When I was a boy drought felt like the tenor of the times. When the rain stopped and the grain trucks were half empty times were tough. The lines at the CES got longer and the number of job cards got less. Tractor mechanics and silo workers would leave town. Kids away at Red Bend or Kings would suddenly return to the local primary school. The summers felt longer and hotter and the sun more blinding. The curtain and craft shops would close. Rather than buying a new Statesman or Camira graziers got their VH or VK Commodores fixed up. Roads would go potholed and unrepaired. Sheep and cattle would be found desiccated and entangled in barbed wire fences, fences that were themselves in need of repair. Waterholes famous for summer beer and bbq evenings would become sinkholes of dried mud and decaying fallen casuarinas.
Malcolm Fraser’s hat, a weathered flathead akubra, spoke to me of the powers that be and their powerlessness in face of the fact it hadn’t rained for a fair while. As the Prime Minister and a pastoralist he was exactly my image of the landowning class, a relic of the squattocracy fighting a losing battle against the sun. The recession that paralleled the 82/83 drought set the tone, you could feel the economy contracting as the dirt was ever more dust. When the next drought came in the early nineties it was the same story, there was no hat of course, rather Keating’s squint in dry Canberra sun. Everyone was talking record interest rates and the recession we had to have but I knew that it wasn’t about microeconomic reform or international competitiveness or the balance of payments. It was about the drought. To my mind, recession and drought went together like cream and scones.
When times were good, when the rain fell, the eucalypts towered and frothed, the little strip of shops would be fitted out, the carpark at Shooeys would be full to bursting on Thursday nights, and the Country Women’s Association would sell the most perfect coconut ice outside the Council chambers on Saturday mornings. The football team would actually field a reserve grade team, instead of just having reserves. Combine harvesters would roll into town, and their crews into the pubs. Fruit pickers would arrive by bus and doss down in a bed of azaleas in Palmerston Park. Occasionally a government minister would visit to announce something about fixing up the highway or the hospital. When times were good the grass was green and the tristar thorns were buried under its thatch, waiting.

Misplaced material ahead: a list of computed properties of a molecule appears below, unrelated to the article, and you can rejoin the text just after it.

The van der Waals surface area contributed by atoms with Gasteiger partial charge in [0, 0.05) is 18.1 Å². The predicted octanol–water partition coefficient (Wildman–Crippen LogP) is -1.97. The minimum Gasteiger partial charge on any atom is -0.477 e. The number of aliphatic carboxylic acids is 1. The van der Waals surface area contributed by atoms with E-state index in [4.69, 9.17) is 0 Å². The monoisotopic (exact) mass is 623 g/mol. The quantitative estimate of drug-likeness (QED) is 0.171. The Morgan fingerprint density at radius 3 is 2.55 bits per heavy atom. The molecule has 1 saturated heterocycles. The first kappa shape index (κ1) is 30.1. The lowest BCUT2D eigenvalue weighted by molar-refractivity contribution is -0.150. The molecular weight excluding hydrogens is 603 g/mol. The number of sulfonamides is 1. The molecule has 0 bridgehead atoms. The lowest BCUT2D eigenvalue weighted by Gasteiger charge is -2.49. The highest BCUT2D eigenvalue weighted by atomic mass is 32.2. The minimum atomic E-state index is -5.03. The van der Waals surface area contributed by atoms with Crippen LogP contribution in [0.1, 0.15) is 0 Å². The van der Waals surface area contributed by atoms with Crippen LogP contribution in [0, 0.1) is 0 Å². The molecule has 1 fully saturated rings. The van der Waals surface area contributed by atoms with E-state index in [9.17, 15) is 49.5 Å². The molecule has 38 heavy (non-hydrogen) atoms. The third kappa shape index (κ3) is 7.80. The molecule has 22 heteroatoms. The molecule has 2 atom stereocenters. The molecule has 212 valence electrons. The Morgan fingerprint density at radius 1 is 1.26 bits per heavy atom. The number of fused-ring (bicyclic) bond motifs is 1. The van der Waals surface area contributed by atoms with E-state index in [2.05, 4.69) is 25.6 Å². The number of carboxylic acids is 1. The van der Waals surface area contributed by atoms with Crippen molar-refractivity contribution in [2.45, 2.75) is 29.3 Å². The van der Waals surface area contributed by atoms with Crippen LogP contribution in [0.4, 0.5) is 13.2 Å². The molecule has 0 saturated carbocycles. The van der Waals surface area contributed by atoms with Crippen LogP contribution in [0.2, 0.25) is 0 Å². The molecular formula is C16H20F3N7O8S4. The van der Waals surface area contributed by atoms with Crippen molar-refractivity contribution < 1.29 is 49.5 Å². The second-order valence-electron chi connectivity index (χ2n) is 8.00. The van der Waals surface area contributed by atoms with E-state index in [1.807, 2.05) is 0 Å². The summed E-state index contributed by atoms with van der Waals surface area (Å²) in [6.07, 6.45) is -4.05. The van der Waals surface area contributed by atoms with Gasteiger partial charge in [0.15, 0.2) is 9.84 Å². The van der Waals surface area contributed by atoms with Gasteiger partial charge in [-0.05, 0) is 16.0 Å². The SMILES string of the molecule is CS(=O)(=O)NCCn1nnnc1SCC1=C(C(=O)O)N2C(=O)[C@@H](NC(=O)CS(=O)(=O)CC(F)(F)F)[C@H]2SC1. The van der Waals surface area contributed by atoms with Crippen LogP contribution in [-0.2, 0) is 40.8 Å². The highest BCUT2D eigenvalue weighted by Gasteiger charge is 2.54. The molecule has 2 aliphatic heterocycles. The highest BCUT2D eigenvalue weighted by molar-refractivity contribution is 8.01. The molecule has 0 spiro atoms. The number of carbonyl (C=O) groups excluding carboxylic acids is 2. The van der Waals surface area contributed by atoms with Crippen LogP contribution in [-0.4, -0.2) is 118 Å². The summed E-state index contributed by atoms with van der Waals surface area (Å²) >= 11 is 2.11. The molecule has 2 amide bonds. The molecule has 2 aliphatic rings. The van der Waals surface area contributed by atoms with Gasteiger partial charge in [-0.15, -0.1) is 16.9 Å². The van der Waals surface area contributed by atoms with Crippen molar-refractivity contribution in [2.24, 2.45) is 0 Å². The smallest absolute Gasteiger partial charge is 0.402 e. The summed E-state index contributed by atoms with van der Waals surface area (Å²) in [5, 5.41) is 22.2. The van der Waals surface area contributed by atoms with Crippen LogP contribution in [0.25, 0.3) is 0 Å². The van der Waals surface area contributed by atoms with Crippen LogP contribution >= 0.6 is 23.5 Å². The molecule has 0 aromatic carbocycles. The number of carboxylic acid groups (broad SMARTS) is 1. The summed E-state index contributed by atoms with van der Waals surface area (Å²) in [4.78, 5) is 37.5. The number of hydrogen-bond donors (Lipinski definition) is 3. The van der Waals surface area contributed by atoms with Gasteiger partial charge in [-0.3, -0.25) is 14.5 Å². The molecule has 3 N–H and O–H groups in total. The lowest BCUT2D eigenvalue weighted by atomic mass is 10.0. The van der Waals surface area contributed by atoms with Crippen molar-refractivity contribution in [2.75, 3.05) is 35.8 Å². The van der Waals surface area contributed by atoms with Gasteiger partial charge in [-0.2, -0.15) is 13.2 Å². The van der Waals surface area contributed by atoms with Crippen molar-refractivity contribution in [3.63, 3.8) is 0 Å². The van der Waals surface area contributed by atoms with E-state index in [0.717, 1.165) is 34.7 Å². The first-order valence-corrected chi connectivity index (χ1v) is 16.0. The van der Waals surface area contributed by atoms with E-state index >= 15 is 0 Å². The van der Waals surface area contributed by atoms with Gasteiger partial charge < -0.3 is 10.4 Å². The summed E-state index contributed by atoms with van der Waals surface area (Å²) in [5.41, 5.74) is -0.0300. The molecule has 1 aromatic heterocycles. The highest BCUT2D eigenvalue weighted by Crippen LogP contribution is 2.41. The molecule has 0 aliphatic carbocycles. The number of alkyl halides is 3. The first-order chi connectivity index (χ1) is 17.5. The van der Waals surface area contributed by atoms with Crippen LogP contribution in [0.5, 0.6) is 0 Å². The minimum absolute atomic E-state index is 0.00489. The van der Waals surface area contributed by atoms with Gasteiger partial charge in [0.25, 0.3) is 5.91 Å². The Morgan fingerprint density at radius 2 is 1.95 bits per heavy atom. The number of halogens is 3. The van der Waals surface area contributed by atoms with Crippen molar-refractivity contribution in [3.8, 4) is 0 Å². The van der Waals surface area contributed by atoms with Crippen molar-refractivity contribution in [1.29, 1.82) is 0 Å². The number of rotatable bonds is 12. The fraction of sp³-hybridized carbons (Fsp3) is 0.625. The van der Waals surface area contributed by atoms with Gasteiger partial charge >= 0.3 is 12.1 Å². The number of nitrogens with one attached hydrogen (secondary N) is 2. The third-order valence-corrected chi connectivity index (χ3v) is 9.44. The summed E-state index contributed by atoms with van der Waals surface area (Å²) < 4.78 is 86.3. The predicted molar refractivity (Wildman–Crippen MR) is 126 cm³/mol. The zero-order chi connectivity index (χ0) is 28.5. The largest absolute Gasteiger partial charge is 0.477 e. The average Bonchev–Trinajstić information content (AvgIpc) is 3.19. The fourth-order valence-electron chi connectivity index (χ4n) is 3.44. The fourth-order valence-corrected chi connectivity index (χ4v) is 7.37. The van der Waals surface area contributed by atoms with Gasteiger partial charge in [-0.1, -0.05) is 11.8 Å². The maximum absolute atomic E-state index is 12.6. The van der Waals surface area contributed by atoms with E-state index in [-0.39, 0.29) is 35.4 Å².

The tunes and rhythms of drought left me when I came to the city. When the next big drought came, aside from producing a knicker-twisting anxiety about dam storage levels, it didn’t really matter so much. It was on the news and people couldn’t use sprinklers anymore, which was regarded as a bit of a downer because of all the nice garden stuff they’d just got from Bunnings. It took me many years to think this through, committed as I was to the drought-recession nexus, and eventually it kind of dawned on me (or broke like a thunderstorm, if you like) that while the drought was real (it really wasn’t raining) recession was not really real. Recession is a kind of moral and fiduciary constraint, a construct of the dismal science for the purpose of describing a relation between a now and a before. But there ain’t no boom and there ain’t no bust, just a decision about how much to spend and how much not to spend. No one decides about rain.
Listening to the government lay the foundations for substantial reductions in spending I found myself wondering if drought was coming down. But it isn’t, looking through my window I can see the sky about to rain. The spending cuts, the surplus fetish, the reallocation of resources, the shifting priorities, the departmental argy-bargy about programs that survive and those that don’t: none of it is about the rain.
It’s about the substantial reduction in the willingness of Australians to pay tax. Simply put Australians pay about 23 cents in every dollar to the Commonwealth. Austrians pay about 44 cents, New Zealanders about 35 cents, Germans about 40 cents, and Danes about 50 cents. A culture of tax cuts over the past fifteen years has led the Commonwealth to the point it can’t pay for its own education revolution. In fiscal terms this is a drought of our making.